My love affair with Instructional Design (ID) started in 1984, when I did not even know of the term ID. A colleague was tasked to develop a module on Programming Logic and Techniques and before I could say Jack Robinson I was assigned to be his partner. He would spend a couple of days, at the most, for a 4-hour session in Programming Logic and Techniques and hand me the sheafs of paper to test in my classroom session. I was amazed at the effectiveness and accuracy of the content. My curiosity piqued and I couldn’t wait to learn more about my new sweetheart.
Somewhere in the summer of ’87 or ’88 I got the opportunity to deepen my formal and structural understanding of ID under the tutelage of Prof. Glen Knudswig. Glen was a teacher of teachers, he held himself to the highest professional and personal standards and inspired others to do the same. More so, he was passionate about the facilitation of learning.
Unfortunately, in 1998, he met with an accident and died at the age of 57 in Florida. However, I was fortunate to have been trained by him during my formative years in ID.
Armed with the knowledge of the art and science of creating learning content, I spent the next two decades in the realm of ID shuffling between various roles – Developer, Reviewer, Trainer, Project Manager, Quality Head, Business Development etc.
My passion for ID was soaring when I joined Vyaktitva in 2010. At Vyaktitva, I deeply enjoyed the Big Ticket – ID and Facilitations Skills program as a learner, user and trainer. The program is built on a strong base with the ADDIE methodology, which is rather popular with instructional designers. The following diagram gives an overview of the process.
Needless to say, I am quite a stickler about following the process. It’s not for nothing that many people have called mean ID Barbarian! But, I have observed in myself and other impactful Instructional Designers, that we leverage deeper capacities in conjunction with the process.
Tool 1: Curious
Insatiable curiosity about the participants and their context, curiosity about how various designs have been received by the learners, in new trends, new constructs, helps the designer immensely. It nurtures a deep empathy for the intended learner and increases the chances of the program landing well, since the learner is centre-staged. Harbouring a genuine curiosity ensures that you ask the right questions, which in turn leads to the designing of a program that pivots around feelings and skills.
Typically, what happens is that we ask questions at the surface level and a little voice tells us that this solution will work and we are all set to cut the chase and close into some decisions. At this point it is helpful to ask ourselves – Is that all? I am sure I can get answers to ten more questions.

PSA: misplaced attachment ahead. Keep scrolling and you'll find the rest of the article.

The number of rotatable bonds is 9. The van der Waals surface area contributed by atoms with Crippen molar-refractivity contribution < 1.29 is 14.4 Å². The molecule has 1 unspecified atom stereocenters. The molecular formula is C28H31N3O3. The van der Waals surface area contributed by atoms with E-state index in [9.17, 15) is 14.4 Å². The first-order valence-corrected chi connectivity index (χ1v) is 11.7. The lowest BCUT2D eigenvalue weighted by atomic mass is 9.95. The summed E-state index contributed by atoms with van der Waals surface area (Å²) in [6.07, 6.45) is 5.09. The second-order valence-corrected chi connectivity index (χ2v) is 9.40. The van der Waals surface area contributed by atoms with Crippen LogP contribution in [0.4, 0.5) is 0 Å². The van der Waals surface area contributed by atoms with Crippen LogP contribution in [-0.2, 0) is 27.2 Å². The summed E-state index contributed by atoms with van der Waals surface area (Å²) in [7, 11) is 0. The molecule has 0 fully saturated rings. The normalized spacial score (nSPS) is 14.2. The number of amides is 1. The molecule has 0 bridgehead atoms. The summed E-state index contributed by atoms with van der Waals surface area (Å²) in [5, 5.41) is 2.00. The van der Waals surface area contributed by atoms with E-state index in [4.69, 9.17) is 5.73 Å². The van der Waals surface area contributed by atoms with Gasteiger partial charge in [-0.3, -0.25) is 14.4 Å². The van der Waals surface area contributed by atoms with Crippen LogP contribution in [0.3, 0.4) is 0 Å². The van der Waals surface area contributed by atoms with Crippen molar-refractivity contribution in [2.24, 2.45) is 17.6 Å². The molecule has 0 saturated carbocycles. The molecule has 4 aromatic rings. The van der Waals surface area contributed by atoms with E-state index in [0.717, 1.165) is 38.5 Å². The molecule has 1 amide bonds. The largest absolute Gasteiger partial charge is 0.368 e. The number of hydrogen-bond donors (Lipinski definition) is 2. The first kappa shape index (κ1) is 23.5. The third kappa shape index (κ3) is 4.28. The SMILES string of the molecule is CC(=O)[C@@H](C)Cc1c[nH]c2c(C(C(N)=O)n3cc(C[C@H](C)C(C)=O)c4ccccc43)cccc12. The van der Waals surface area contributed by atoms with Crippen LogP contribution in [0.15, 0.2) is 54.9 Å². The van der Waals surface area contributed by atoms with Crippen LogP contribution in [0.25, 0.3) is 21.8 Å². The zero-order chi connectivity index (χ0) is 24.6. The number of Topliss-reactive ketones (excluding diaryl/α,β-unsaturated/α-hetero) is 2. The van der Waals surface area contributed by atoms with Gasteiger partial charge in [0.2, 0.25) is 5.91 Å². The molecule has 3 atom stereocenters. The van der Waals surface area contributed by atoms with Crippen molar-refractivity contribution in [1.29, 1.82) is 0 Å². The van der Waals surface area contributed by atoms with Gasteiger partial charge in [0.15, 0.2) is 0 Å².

When I inched towards asking more questions, I noticed a significant change in the answers and the direction that my design took.
Tool 2: Observer
In one of my early projects, I just slipped and flowed with the stories that the prospective participants of the training program shared. The stories often circled around their discontent with the supervisors and had absolutely nothing to do with the scope of the project: Understanding of Competencies. In conclusion, while I gathered a lot of stories about their distress within the organisation, I got no real meat on how, where and why the competencies could help them.
In another instance, I was swayed by one-sided version of experiences of team members (of course all fingers pointing to the supervisors). I realised that apart from the fact that I had no glimpse into the team members’ needs, emotionally I was invariably siding with them and conveniently pinning all the blame on the supervisors!
There are always four sides to a coin and as an analyst or designer it is important to cover all four sides. This can happen only if we develop the ability to sit on the fence during our interactions with all stakeholders.
Tool 3: Conversationalist
The world is nothing but a mammoth web of stories and to get the right story from anyone, you need to be a smooth conversationalist. At the bottom of the ID pyramid is, ‘understanding the learner’ and this is best done through conversations – technically also known as the Analysis Phase. If you manage to lead the speaker from one perch to another effortlessly, you will benefit from a much richer analysis. Moreover, the learner will be more receptive to your inputs and suggestions.
This skill comes handy during the design phase as well. One session must seamlessly flow into the next, all together weaving a wonderful tapestry of compelling motifs. This lends itself to higher retention and recall for the learner.
Tool 4: Confidante
And yes, being able to hold secrets as a true confidante is invaluable to the way they will open up and share. This will allow your design to seep into the sweet spots. And logically follows that the needle change will be perceptible.
Tool 5: Collector
Glen Knudswig started the Instructional Design program, that I mentioned at the start of the article, with a thought- provoking question: Who is a genius? And after the trivial discussions, he summarised by saying that a genius is one who has many models to work from.
This simple definition made a huge impact on me and I have since, stayed on the look-out for instructional strategies from books, experiences, observations alike. My back pack (read memory) has them categorised and labelled in smart looking trunks. My unconscious competence is now really all about creating a flow in a design and ensuring retention and recall for the learner, through the story.
What began as an affair with Instructional Design soon matured into a perennial romance. Today it is infused into several facets of my life, bringing me incomparable clarity and satisfaction.